Freediving -- a sport built on diving as deep as possible on a single breath -- tests the limits of human ability in the most hostile environment on earth. The unique and eclectic breed of individuals who freedive at the highest level regularly dive hundreds of feet below the ocean’s surface, reaching such depths that their organs compress, light disappears, and one mistake could kill them. Even among freedivers, few have ever gone as deep as Nicholas Mevoli. A handsome young American with an unmatched talent for the sport, Nick was among freediving's brightest stars. When Mevoli arrived at Vertical Blue in 2013, the world's premier freediving competition, he was widely expected to challenge records and continue his meteoric rise to stardom. Instead, before the end of that fateful competition Nick Mevoli had died, a victim of the sport that had made him a star, and the very future of free diving was called into question.
Dean's Blue Hole
Long Island, Bahamas
November 17, 2013
The warm Atlantic sloshed in Nicholas Mevoli's ears as he floated into the competition zone at Dean's Blue Hole. He looked calm, but appearances can be deceiving. When Vertical Blue kicked off he had ambitions for a bronze medal and two more American records. Yet after a year of intense preparation and winning an overall gold in another competition only weeks earlier, plus silver at the world championship a month before that, he'd proceeded to flub every single dive that week. This was the Wimbledon of freediving. Aside from worlds, it was the only competition that mattered to him, and most others in the sport, and Nick was out of juice. Every muscle in his body hurt. Even his lungs hurt, but he wasn't about to give up. It was game day, and he was preparing to descend to 72 meters, or 240 feet, and back on a single breath.
"Six minutes!" announced Sam Trubridge, a theater director from Auckland, New Zealand, and the older brother of William Trubridge, the greatest freediver of them all. Standing on the platform, Sam loomed over Nick, who lay on his back, clipped to the competition line. His eyes stayed mostly closed, but when he opened them they flashed with focus and determination.
The competition zone was delineated by a set of white PVC pipes that formed a 6-meter square within the dark blue of the hole. Inside were a photographer, a videographer, and three judges, including lead judge Grant Graves, one of the longest-tenured professionals in the sport. Also within the zone were five safety divers clad in long bi-fins, led by Nick's friend, Ren Chapman, a former college baseball star from Wilmington, North Carolina. It was the safety divers' job to meet the athletes once they reached a depth of 30 meters while ascending from their dive. That's where pressure underwater shifts, and where lactic acid buildup and hypoxia (lack of oxygen) can begin to cause problems.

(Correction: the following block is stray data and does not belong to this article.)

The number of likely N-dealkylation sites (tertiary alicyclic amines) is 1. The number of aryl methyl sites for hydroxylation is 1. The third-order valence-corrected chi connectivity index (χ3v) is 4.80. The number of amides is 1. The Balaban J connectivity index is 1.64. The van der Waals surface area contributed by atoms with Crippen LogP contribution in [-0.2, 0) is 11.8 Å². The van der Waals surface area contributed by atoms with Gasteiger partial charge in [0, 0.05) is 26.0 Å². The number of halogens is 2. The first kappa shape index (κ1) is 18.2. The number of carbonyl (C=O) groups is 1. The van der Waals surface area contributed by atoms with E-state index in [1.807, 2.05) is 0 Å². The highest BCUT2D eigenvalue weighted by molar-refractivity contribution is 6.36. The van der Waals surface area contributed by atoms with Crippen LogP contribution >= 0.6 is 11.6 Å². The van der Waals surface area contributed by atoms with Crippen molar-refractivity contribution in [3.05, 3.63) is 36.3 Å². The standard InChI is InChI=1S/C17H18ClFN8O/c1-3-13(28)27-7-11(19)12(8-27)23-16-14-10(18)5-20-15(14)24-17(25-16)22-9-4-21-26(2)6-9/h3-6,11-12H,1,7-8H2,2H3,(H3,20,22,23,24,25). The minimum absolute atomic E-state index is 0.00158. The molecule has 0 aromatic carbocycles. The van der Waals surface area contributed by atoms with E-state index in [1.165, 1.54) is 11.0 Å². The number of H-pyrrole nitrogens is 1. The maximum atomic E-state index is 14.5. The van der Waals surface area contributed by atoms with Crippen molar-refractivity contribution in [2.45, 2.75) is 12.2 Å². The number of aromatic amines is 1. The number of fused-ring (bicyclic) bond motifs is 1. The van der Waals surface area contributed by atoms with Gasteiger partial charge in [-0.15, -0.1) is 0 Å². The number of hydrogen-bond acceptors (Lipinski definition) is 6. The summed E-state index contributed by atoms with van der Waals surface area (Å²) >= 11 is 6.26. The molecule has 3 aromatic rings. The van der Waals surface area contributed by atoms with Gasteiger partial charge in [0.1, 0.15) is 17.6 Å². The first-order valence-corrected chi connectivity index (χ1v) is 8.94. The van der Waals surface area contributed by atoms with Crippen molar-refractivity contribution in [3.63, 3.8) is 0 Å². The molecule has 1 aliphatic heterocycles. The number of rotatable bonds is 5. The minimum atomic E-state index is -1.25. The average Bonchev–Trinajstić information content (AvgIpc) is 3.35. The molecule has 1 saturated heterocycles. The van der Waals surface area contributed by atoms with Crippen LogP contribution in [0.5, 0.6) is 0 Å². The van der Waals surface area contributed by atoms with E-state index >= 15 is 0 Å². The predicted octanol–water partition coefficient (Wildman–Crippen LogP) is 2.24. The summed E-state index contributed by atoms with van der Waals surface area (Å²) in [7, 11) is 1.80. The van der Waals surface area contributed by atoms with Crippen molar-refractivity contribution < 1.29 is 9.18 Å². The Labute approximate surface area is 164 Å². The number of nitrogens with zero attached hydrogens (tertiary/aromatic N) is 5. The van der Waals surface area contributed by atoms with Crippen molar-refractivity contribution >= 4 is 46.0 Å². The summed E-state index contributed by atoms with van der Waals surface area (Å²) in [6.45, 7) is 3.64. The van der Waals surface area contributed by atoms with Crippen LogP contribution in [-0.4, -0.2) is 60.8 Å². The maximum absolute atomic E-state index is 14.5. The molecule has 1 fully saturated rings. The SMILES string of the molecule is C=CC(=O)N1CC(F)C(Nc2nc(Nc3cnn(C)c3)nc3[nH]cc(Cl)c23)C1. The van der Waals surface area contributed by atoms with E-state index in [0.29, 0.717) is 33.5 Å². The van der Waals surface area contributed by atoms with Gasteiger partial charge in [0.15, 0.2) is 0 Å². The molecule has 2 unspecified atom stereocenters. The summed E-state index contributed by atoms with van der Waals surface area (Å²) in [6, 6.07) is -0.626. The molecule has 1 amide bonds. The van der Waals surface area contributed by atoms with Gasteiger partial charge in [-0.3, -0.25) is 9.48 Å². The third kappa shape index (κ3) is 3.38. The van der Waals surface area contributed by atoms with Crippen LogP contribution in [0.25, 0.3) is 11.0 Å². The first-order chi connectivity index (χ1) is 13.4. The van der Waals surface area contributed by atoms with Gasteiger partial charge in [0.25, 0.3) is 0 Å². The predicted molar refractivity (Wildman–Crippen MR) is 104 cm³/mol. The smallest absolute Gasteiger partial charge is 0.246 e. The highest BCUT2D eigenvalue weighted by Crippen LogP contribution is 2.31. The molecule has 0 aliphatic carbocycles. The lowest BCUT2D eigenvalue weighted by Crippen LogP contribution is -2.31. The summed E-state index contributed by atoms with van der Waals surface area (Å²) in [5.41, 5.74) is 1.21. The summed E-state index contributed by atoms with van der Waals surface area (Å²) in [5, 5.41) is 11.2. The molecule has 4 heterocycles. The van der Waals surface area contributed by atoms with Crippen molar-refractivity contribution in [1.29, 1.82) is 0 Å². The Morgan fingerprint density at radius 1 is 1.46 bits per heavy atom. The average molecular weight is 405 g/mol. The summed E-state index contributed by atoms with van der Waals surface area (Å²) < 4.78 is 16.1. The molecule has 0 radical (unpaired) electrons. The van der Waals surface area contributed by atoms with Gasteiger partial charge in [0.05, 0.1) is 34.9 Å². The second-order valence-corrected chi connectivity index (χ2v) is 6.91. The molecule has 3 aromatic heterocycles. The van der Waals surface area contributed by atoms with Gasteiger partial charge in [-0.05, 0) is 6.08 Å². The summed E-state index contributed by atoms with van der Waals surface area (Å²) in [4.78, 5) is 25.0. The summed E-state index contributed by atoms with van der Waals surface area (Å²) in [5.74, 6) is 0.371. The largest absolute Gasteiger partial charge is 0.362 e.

Clinging to the floating boundaries were a handful of fans and several of Nick's rivals. Folks like Mike Board, forty-four, the UK record holder and a former Royal Marine. Half-Chinese, half-English, six feet tall and all muscle, Mike patrolled the infamous Baghdad Airport Road as a private military contractor during the Iraq War, and earned good money dodging suicide attacks and ferrying high-dollar clients to the safety of the Green Zone. Afterward, he used his earnings to build a flourishing freedive center in Indonesia's Gili Islands, which enabled him to train year round. In terms of global standing within the sport, Mike and Nick were among the elite national record holders, and both hoped to be contending for world records soon. Also in the water was Junko Kitahama, another national record holder from Japan. She watched him carefully. Their conversation on the beach had thrown her and she was worried.